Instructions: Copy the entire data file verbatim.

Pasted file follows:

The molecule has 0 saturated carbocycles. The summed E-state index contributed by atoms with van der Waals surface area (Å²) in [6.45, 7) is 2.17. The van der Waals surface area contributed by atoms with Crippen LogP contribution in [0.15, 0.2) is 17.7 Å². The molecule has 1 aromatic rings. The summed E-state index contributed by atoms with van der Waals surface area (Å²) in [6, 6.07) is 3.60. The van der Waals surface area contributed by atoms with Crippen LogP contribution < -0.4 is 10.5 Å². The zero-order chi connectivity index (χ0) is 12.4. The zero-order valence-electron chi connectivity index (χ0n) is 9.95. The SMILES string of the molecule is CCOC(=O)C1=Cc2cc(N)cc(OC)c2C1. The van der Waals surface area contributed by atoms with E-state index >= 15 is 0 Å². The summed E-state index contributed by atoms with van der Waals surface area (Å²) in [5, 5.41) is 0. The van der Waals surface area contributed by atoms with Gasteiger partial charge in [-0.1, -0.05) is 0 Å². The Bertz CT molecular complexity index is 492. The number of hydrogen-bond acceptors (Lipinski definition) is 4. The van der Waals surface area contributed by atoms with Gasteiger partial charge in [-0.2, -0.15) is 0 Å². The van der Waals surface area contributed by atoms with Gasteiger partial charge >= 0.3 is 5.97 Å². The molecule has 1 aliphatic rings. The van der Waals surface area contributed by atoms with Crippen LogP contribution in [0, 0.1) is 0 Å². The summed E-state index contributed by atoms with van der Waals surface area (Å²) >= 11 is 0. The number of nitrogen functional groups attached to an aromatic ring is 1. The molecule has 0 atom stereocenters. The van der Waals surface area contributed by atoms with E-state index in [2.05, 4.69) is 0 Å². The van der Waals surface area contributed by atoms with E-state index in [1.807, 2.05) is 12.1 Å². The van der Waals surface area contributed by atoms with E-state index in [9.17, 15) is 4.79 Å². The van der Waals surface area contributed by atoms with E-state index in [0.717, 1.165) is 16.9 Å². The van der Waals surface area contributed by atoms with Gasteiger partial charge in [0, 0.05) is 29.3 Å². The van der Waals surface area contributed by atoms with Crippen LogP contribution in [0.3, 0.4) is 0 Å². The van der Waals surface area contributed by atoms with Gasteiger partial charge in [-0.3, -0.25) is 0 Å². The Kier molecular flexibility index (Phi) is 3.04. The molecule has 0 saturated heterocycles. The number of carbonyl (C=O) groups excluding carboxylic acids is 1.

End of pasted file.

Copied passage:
The molecule has 0 saturated carbocycles. The summed E-state index contributed by atoms with van der Waals surface area (Å²) in [6.45, 7) is 2.17. The van der Waals surface area contributed by atoms with Crippen LogP contribution in [0.15, 0.2) is 17.7 Å². The molecule has 1 aromatic rings. The summed E-state index contributed by atoms with van der Waals surface area (Å²) in [6, 6.07) is 3.60. The van der Waals surface area contributed by atoms with Crippen LogP contribution < -0.4 is 10.5 Å². The zero-order chi connectivity index (χ0) is 12.4. The zero-order valence-electron chi connectivity index (χ0n) is 9.95. The SMILES string of the molecule is CCOC(=O)C1=Cc2cc(N)cc(OC)c2C1. The van der Waals surface area contributed by atoms with E-state index >= 15 is 0 Å². The summed E-state index contributed by atoms with van der Waals surface area (Å²) in [5, 5.41) is 0. The van der Waals surface area contributed by atoms with Gasteiger partial charge in [-0.1, -0.05) is 0 Å². The Bertz CT molecular complexity index is 492. The number of hydrogen-bond acceptors (Lipinski definition) is 4. The van der Waals surface area contributed by atoms with Gasteiger partial charge in [-0.2, -0.15) is 0 Å². The van der Waals surface area contributed by atoms with Gasteiger partial charge >= 0.3 is 5.97 Å². The molecule has 1 aliphatic rings. The van der Waals surface area contributed by atoms with Crippen LogP contribution in [0, 0.1) is 0 Å². The summed E-state index contributed by atoms with van der Waals surface area (Å²) >= 11 is 0. The number of nitrogen functional groups attached to an aromatic ring is 1. The molecule has 0 atom stereocenters. The van der Waals surface area contributed by atoms with E-state index in [2.05, 4.69) is 0 Å². The van der Waals surface area contributed by atoms with E-state index in [1.807, 2.05) is 12.1 Å². The van der Waals surface area contributed by atoms with E-state index in [9.17, 15) is 4.79 Å². The van der Waals surface area contributed by atoms with E-state index in [0.717, 1.165) is 16.9 Å². The van der Waals surface area contributed by atoms with Gasteiger partial charge in [0, 0.05) is 29.3 Å². The van der Waals surface area contributed by atoms with Crippen LogP contribution in [0.3, 0.4) is 0 Å². The van der Waals surface area contributed by atoms with Gasteiger partial charge in [-0.3, -0.25) is 0 Å². The Kier molecular flexibility index (Phi) is 3.04. The molecule has 0 saturated heterocycles. The number of carbonyl (C=O) groups excluding carboxylic acids is 1.